Psychedelic animation, a jazz-laden soundtrack, and a thought-provoking plot. The film ‘La Planete Sauvage’ or ‘Fantastic Planet’ is one of the most interesting films I have ever encountered. On the surface, it is a story of giant alien-like creatures, Draags, and small human-like creatures, Oms. The two species live together in constant conflict on a planet called Ygam. It all sounds very bizarre, and to be fair it is. But trust me, ‘La Planete Sauvage’ is much more than some weird, animated film. It is a story of oppression, war, and the possibility of world peace, all themes that relate to life during the film’s inception and today.
‘La Planete Sauvage’ was adapted from the French science fiction novel ‘Oms en serie’, written in 1957 by Pierre Pairault. The word Om is actually a play on the French word for man, “homme”, and interestingly enough, these creatures take on the appearance of mankind. Directed by Rene Laloux, the film began production in Prague in 1968. Due to the Soviet invasion of Czechoslovakia, however, they were forced to pause for around a year. Production resumed in Paris until its release at the 1973 Cannes Film Festival. Here, the film won top prize for best feature film and went on to become an animated classic.
Upon watching the film for the first time, I realized there was much more to appreciate than the animation alone. Although the storyline is somewhat dry, it tells an interesting and thoughtful tale. The story follows the life of the protagonist, an Om known as Terr. It begins when he is a child, separated from his mother and taken in by Draags as a pet. We see him grow, learn, and eventually, attempt to revolt. The story seeks to determine whether it is possible for the Oms and Draags to coexist, which is heavily reminiscent of the Soviet Invasion of Czechoslovakia, as well as current and recent conflicts. While others have speculated about the story’s relation to animal rights or totalitarianism, I had a slightly different reaction. These two explanations are plausible, but I think the film explains the importance of balance and finding a common ground. The two species offer to each other what they themselves lack, similar to the idea of Ying and Yang. For much of the story, they focus on each other’s differences, something that nearly drives them both to destruction. This idea of coexistence and peace is also heavily akin to the counterculture movement of the 60’s and 70’s. Additionally, the film somewhat revolves around spirituality, found in a bizarre meditation practiced by the Draags. This meditation has some rather psychedelic, transcendental implications, also reminiscent of the period. These creative decisions help make this film simple yet profound, seemingly telling two stories at once.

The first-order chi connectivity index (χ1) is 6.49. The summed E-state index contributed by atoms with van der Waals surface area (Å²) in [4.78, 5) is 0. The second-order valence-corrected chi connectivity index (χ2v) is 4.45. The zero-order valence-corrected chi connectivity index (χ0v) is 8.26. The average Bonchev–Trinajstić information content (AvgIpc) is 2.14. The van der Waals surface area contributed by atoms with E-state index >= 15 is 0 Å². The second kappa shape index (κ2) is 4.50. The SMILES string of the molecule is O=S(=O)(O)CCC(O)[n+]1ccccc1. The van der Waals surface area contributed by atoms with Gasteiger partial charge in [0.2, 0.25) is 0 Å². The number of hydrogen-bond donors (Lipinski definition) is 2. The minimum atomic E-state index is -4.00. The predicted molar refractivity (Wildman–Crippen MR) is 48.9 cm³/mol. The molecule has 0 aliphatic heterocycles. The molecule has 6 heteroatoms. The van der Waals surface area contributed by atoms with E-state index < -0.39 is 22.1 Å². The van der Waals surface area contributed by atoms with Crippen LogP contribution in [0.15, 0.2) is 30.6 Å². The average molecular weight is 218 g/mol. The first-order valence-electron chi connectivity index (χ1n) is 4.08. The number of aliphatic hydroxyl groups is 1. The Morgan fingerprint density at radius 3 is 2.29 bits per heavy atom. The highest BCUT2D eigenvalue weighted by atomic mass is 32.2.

I came across this film while scrolling on social media, and was immediately taken aback by the animation style. Roland Topor, the film’s art director and screen-play writer, utilized a method known as paper cut-out animation for the illustrations. This method involves slicing and moving images under a camera frame-by-frame. It is far less labor intensive than producing thousands of illustrations, and was extremely popular among smaller studios in the late 1960’s. ‘La Planete Sauvage’ has a rather monochromatic, or tonal color scheme, with few contrasting colors. This adds to the overall moodiness of the film, and helps create somewhat of a dark and mysterious atmosphere. The color of the Draags is interesting in itself, as their pale blue hue and bright red eyes stand out amongst the film’s organic, tonal palette. This infers, in a way, that they are out of place or disconnected from their natural environment, and also suggests that they are incapable of coexistence. The Oms’ humanlike appearance made them extremely relatable, and I often found myself watching from their perspective. This sliver of relatability allows for the rest of the design elements to be completely abstract, giving viewers a single strand of reality to cling to. Like the storyline, naturally, the film’s animation has some psychedelic influence as well. From the plants and creatures found on Ygam, to the depiction of the sacred meditation, this influence is prevalent throughout. The colors used, the vintage style of animation, and the cultural influences found in its design, all make ‘La Planete Sauvage’ a true work of art.
Last but certainly not least, is the film’s soundtrack. A strange, ethereal, and beautiful mix of jazz and bizarre sound effects. This music helps give the film an extremely unique vibe and adds so much to the storyline itself. Consisting of 25 different songs, the soundtrack was clearly designed with the screenplay in mind. It somehow manages to take the viewer on a journey of its own, both accentuating the content of the film, and adding content of its own through the mood it invokes. The music lines up impressively well with each scene, correlating notes with shifts in action or dialogue. The futuristic, ethereal sound effects incorporated behind the jazzy and often hypnotic music help create a relaxing but otherworldly atmosphere, and definitely takes on some psychedelic influence as well. While it is not technically a part of the soundtrack, the film is originally in French. Although there is a dubbed version available, I watched the original. Since I was forced to rely on subtitles, the film had a similar feel to watching a silent movie, which honestly added to the otherworldliness even more.
From its thought-provoking plot, to its psychedelic animation and jazz-laden soundtrack, this film has it all. It is currently available for streaming on YouTube and HBO MAX, and I would strongly recommend checking it out. Whether you are a fan of art, jazz music, foreign films, or the French language, this film is for you. Thanks for reading!